[Sports law] Zooming in on the International Olympic Committee’s strategic framework on human rights

Published 11 October 2022

Benard Keter's advance to the finals after he competed in the first round of men’s 3,000 meter steeple chase at the 2020 Summer Olympic Games July 30, 2021. Photo by Brittany Nelson, Wikimedia.

In a new blog post on Verfassungsblog, Asser researchers Antoine Duval and Daniela Heerdt have a closer look at the long-awaited “Strategic Framework on Human Rights” (Framework) that the International Olympic Committee (IOC) published early September.

The new Framework presents both an overarching approach and concrete action plans for the IOC to address their human rights risks and impacts. It does so along three spheres of responsibility: the IOC as an organisation, the IOC as owner of the Olympic Games, and the IOC as leader of the Olympic Movement. 

In their blog post, authors Duval and Heerdt present the Framework’s contents and assess if it could have a ‘transformative impact’ on the way in which the Olympic Movement addresses human rights. They highlight both the potential of the Framework to change the way the IOC operates and how the Olympics are organised, and the many unknowns remaining regarding its actual transformative impact and concrete implementation in practice.

As Duval and Heerdt write: While on paper (the Framework) contains many commitments which could affect the governance processes of the organisation, much will depend in practice on how these commitments will be implemented. Will the IOC dedicate the necessary resources and rewards for human rights to be taken seriously inside its organisation?

Roadmap for human rights
According to the authors, the “Framework is neither a detailed outline of a human rights policy, nor a statutory commitment to human rights, and does not bind the IOC, legally speaking, to human rights standards. Nevertheless, some of its commitments can probably be invoked, for example before the CAS, to support human-rights compatible interpretations of the Olympic Charter or the application of human rights standards in disputes involving the IOC. The Framework constitutes a roadmap for what the IOC plans to do to embed human rights into its policies and processes. Moreover, by formulating clear actions and targets it gives civil society the opportunity to monitor the IOC’s achievements and to hold it accountable, mainly in the courts of public opinion, if it fails to fulfil its ambitions.” 

Duval and Heerdt conclude: ‘For now, we can say for sure that after the publication of this framework it will be increasingly difficult to argue that human rights are not part of lex sportiva and applicable to sports governing bodies (SGBs), as for example the World Athletics did after the Caster Semenya award. A few years ago, the late Prof. John Ruggie referred to his work advising FIFA to adopt and implement human rights commitments as “adding human rights punch to the lex mercatoria”, he probably should have referred in his title to lex sportiva. In any event, the IOC’s Strategic Framework follows a similar path, the fundamental question being how strong the punch will ultimately be.”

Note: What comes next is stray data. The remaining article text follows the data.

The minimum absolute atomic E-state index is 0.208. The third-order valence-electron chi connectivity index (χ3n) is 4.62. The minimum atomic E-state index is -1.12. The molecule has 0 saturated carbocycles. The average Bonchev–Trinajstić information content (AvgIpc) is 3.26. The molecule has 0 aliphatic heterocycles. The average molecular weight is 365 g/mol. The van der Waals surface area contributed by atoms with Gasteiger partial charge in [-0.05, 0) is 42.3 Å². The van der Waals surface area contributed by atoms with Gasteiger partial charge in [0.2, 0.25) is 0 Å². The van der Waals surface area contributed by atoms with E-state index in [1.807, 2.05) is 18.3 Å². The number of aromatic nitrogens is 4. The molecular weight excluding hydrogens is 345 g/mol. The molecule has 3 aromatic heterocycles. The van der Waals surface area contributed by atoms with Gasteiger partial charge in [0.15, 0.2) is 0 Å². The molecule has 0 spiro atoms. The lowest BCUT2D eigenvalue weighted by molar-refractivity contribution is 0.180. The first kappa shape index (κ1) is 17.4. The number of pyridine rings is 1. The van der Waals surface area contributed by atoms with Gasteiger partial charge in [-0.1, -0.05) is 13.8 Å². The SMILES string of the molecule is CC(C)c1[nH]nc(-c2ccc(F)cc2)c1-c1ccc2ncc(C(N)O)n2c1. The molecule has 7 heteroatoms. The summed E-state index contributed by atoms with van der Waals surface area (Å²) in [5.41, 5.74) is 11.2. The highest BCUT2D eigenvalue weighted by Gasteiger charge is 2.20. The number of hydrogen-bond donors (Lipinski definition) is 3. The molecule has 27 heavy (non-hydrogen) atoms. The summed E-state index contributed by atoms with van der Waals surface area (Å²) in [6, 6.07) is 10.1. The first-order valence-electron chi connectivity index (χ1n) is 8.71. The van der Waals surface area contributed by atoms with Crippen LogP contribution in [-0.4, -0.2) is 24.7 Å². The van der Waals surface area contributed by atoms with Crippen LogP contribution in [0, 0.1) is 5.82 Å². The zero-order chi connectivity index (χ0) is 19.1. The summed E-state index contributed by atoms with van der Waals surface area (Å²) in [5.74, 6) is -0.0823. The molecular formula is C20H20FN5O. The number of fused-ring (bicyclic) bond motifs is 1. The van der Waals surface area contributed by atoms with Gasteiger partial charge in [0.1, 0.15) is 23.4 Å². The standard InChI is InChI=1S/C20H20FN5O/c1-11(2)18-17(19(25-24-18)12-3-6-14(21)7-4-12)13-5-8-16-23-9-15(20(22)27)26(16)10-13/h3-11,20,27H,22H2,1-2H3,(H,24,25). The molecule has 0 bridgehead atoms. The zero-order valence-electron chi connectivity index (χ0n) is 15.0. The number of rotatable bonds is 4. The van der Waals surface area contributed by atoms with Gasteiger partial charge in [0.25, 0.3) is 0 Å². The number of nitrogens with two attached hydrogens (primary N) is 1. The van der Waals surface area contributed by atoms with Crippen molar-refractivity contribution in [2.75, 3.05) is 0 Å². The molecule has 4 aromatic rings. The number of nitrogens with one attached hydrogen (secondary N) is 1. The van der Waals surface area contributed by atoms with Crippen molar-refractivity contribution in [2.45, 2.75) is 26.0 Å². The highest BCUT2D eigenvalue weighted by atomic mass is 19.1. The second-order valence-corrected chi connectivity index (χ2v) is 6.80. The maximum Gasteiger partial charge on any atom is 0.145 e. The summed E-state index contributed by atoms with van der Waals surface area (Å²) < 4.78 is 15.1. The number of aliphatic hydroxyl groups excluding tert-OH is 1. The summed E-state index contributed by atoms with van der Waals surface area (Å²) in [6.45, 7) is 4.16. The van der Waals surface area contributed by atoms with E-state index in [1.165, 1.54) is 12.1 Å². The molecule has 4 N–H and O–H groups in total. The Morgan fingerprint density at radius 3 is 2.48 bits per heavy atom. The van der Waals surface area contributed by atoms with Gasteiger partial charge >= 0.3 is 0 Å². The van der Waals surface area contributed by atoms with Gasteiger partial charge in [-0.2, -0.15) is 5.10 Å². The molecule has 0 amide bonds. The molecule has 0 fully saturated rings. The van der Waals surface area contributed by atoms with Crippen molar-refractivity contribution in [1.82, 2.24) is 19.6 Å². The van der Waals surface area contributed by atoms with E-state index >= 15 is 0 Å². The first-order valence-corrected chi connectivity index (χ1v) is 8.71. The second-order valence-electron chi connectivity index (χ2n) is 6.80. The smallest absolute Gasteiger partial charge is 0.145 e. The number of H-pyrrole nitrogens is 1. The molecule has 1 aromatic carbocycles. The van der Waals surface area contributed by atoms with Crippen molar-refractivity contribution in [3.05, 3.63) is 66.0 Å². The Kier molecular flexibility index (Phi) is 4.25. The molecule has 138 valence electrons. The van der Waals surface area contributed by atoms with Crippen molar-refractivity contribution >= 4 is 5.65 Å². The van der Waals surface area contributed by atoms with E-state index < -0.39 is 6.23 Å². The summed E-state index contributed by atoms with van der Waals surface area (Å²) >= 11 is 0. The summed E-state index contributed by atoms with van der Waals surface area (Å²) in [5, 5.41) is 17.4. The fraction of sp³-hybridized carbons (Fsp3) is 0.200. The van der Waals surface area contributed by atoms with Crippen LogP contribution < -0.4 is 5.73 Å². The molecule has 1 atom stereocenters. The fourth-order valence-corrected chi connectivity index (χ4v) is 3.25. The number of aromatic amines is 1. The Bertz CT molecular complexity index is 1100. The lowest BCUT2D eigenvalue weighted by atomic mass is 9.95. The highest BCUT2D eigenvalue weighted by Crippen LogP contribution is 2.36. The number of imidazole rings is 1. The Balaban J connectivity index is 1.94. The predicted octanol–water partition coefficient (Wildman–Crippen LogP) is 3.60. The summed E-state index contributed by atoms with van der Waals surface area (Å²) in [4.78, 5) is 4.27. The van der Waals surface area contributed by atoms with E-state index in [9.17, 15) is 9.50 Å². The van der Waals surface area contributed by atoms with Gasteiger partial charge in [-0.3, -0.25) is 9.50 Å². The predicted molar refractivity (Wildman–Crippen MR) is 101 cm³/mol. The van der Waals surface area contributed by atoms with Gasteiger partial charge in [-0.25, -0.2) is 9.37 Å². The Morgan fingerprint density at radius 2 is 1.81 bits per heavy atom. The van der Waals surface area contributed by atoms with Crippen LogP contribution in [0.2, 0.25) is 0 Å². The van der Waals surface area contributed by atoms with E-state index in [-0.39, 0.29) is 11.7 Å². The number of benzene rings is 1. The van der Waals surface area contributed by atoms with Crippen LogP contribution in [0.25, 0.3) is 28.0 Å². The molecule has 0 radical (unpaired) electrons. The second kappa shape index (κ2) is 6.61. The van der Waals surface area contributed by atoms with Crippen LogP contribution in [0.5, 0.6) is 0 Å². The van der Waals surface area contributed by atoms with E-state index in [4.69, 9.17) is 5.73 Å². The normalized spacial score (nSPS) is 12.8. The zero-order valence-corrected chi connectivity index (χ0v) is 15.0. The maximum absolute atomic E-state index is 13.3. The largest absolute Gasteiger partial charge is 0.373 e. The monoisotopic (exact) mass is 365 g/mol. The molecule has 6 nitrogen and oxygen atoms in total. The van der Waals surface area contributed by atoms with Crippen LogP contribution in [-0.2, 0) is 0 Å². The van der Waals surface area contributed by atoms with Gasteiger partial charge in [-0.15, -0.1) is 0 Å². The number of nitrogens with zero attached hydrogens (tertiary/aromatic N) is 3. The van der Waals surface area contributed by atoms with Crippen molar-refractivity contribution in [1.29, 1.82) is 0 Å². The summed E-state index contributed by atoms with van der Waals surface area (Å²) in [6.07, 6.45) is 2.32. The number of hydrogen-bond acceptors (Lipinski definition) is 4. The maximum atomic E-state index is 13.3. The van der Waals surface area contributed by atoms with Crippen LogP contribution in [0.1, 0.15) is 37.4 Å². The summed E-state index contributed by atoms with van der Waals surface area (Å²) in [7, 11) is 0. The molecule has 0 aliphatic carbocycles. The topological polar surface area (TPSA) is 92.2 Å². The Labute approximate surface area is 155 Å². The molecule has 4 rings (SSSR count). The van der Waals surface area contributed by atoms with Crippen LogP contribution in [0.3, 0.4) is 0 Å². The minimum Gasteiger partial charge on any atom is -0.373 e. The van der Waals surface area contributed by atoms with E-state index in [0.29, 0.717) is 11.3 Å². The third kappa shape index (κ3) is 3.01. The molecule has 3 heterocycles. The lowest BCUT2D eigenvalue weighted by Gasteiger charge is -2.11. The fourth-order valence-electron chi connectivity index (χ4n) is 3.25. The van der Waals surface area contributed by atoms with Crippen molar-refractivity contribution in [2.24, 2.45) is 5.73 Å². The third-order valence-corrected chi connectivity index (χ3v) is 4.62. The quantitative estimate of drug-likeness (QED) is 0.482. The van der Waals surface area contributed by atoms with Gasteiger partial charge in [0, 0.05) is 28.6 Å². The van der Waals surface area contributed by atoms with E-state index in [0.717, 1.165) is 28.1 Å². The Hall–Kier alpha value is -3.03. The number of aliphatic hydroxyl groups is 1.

Read the full blog.

Governing international sports in times of war: Sports Governing Bodies and the Russian invasion of Ukraine
Sport is often presented by Sports Governing Bodies (SGBs), and in particular the International Olympic Committee, as apolitical. This apolitical ideal of international sports is not only a founding myth of the Olympic Movement, it is actively pursued by SGBs through their private regulatory powers and has hard consequences for athletes, clubs, sport officials alike. 

Watch the discussion on the private regulatory powers and the SGBs reaction to the Russian invasion of Ukraine.


  • Prof. Carmen Pérez (Universidad Carlos III de Madrid), who wrote a blog on the reactions of SGBs to Russia’s invasion
  • Dr. Daniela Heerdt (Asser Institute and Centre for Sports and Human Rights), who is the co-author of a blog mapping the reactions of SGBs to Russia’s invasion
  • Carole Gomez (University of Lausanne and Institut de Relations Internationales et Strategiques), who has been interviewed by international media on the issue (see here and here). Register here

[Summer programme] Sport and human rights
27 - 30 June 2023
Join us for our unique training programme on ‘Sport and human rights’ jointly organised by the Centre for Sport and Human Rights and the Asser Institute and hosted by FIFPRO. Focus on the link between sport and human rights and zoom in on a number of challenges underlying this link, such as the human rights impacts of day-to-day sports, the rights of athletes, gender and sports, remedies for sport-related human rights harms, the normative framework and applicability of the UNGPs in the sporting context, and more. Register here.